• RPKM – reads per kilo base of exon per million mapped reads Estimation of gene expression (RPKM) values was performed as follows:1. Count the number of reads which map to constitutive exon bodies. The set of constitutive exons was derived from Ensembl genes (hg18, UCSC genome browser), where an exon was defined to be constitutive if present in all transcripts for a given gene.2. Determine the number of uniquely mappable positions in the same set of constitutive exons. "Uniquely mappable" was defined as being a unique 32-mer in the genome and our junction database.3. Count the total number of uniquely mapping reads in each tissue or sample.4. Compute RPKM as the number of reads which map per kilobase of exon model per million mapped reads for each gene, for each tissue or sample.

20100509 bioinformatics kapushesky_lecture03-04_0 Presentation Transcript

  • 1. Gene Expression - Microarrays Misha Kapushesky European Bioinformatics Institute, EMBL St. Petersburg, Russia May 2010
  • 2.  
  • 3.  
  • 4.  
  • 5.  
  • 6. Compare gene expression in this cell type… … after drug treatment … at a later developmental time … in a different body region … after viral infection … in samples from patients … relative to a knockout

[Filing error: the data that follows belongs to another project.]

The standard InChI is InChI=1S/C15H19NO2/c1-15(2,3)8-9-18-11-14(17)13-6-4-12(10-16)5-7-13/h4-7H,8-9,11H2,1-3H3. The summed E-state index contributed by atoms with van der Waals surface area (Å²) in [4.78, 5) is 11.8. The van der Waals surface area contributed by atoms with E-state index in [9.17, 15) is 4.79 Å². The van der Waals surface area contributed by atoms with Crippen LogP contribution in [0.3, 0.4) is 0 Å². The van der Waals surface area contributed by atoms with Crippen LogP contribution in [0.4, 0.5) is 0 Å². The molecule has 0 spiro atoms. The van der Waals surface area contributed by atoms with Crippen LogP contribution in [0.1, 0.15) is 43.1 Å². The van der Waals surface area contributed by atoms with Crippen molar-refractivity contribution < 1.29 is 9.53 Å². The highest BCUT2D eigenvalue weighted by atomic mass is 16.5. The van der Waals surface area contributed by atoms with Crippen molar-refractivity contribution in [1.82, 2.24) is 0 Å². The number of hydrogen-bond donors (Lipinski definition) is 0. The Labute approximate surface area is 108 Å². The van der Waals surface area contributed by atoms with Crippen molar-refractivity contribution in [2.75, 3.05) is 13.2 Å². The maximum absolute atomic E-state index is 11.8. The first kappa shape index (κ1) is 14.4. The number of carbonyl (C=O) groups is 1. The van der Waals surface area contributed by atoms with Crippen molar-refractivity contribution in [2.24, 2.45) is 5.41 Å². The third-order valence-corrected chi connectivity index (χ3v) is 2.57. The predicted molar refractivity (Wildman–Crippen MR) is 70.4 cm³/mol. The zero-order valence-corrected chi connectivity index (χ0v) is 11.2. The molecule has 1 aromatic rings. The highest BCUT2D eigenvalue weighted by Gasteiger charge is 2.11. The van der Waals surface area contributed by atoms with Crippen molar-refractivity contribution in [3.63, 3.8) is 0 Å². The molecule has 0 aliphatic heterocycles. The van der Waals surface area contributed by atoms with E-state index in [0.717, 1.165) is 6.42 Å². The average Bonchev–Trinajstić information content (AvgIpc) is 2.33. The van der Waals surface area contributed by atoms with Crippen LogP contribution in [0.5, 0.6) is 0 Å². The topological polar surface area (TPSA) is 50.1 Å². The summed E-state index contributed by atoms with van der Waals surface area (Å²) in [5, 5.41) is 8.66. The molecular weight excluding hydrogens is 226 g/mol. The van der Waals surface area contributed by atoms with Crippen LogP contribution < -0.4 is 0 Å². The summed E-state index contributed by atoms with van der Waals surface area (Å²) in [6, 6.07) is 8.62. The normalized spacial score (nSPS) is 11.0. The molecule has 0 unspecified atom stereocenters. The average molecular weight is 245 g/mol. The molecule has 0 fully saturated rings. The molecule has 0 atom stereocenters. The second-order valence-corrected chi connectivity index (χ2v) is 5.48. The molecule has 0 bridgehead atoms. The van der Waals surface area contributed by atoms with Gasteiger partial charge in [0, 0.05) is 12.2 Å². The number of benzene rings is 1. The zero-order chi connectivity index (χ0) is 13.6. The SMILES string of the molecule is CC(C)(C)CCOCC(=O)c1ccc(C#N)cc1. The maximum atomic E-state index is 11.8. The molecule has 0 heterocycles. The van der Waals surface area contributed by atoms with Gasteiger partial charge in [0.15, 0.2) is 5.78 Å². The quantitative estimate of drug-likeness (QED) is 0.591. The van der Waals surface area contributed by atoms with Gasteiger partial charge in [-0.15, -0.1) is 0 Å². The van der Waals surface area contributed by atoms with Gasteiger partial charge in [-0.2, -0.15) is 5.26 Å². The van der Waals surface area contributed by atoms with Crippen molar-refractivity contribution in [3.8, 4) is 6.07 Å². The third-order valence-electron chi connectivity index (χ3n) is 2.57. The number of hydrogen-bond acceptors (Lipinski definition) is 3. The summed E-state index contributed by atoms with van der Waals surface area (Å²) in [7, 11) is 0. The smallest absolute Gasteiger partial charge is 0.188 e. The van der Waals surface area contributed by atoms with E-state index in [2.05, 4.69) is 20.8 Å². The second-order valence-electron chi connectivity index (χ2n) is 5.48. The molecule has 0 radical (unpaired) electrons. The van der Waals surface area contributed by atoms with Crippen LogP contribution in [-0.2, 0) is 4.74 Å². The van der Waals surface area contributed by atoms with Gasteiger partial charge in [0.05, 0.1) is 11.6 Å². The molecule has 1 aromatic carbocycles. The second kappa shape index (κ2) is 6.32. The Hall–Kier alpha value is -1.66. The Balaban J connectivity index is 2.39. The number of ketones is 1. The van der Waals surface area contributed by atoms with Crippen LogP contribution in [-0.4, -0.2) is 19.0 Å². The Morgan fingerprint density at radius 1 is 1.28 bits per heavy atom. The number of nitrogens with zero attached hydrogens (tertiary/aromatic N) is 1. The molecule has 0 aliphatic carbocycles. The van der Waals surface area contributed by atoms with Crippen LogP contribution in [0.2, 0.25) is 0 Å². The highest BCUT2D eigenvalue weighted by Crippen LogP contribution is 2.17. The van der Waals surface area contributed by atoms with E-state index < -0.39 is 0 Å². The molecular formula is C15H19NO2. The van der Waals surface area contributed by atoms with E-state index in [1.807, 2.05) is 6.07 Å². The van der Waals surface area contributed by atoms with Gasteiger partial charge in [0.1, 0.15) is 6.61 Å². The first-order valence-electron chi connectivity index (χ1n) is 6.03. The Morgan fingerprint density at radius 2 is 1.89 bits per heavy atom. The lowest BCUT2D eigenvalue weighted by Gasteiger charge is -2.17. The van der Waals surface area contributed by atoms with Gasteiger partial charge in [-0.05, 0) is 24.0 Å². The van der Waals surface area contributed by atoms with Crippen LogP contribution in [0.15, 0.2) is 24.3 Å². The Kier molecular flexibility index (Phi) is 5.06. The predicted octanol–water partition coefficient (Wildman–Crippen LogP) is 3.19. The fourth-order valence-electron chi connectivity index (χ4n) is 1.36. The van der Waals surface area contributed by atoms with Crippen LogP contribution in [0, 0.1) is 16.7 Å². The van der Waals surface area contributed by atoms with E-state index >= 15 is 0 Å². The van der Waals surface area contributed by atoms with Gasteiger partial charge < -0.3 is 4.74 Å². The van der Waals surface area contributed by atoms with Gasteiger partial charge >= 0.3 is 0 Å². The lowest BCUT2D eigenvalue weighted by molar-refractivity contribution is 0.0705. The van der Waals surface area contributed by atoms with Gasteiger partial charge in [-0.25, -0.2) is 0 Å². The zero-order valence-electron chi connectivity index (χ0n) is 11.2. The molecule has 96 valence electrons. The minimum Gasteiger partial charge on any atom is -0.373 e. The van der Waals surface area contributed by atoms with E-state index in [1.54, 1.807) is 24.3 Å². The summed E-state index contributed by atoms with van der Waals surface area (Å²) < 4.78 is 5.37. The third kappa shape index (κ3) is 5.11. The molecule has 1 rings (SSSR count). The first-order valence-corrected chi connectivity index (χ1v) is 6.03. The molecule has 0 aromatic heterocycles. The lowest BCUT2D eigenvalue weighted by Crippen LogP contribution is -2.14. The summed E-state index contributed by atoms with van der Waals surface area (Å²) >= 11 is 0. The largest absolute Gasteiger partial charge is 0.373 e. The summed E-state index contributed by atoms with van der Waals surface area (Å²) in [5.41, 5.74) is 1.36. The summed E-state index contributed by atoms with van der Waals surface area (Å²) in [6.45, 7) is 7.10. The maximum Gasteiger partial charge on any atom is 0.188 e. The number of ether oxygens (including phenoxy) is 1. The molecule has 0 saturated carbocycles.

• 7.
    • • by region (e.g. brain versus kidney)
    • • in development (e.g. fetal versus adult tissue)
    • • in dynamic response to environmental signals
    • (e.g. immediate-early response genes)
    • in disease states
    • by gene activity
    Gene expression is context-dependent, and is regulated in several basic ways Page 297
  • 8. Outline: microarray data analysis Gene expression Microarrays Preprocessing normalization scatter plots Inferential statistics t-test ANOVA Exploratory (descriptive) statistics distances clustering principal components analysis (PCA)
  • 9. Microarrays: tools for gene expression A microarray is a solid support (such as a membrane or glass microscope slide) on which DNA of known sequence is deposited in a grid-like array. Page 312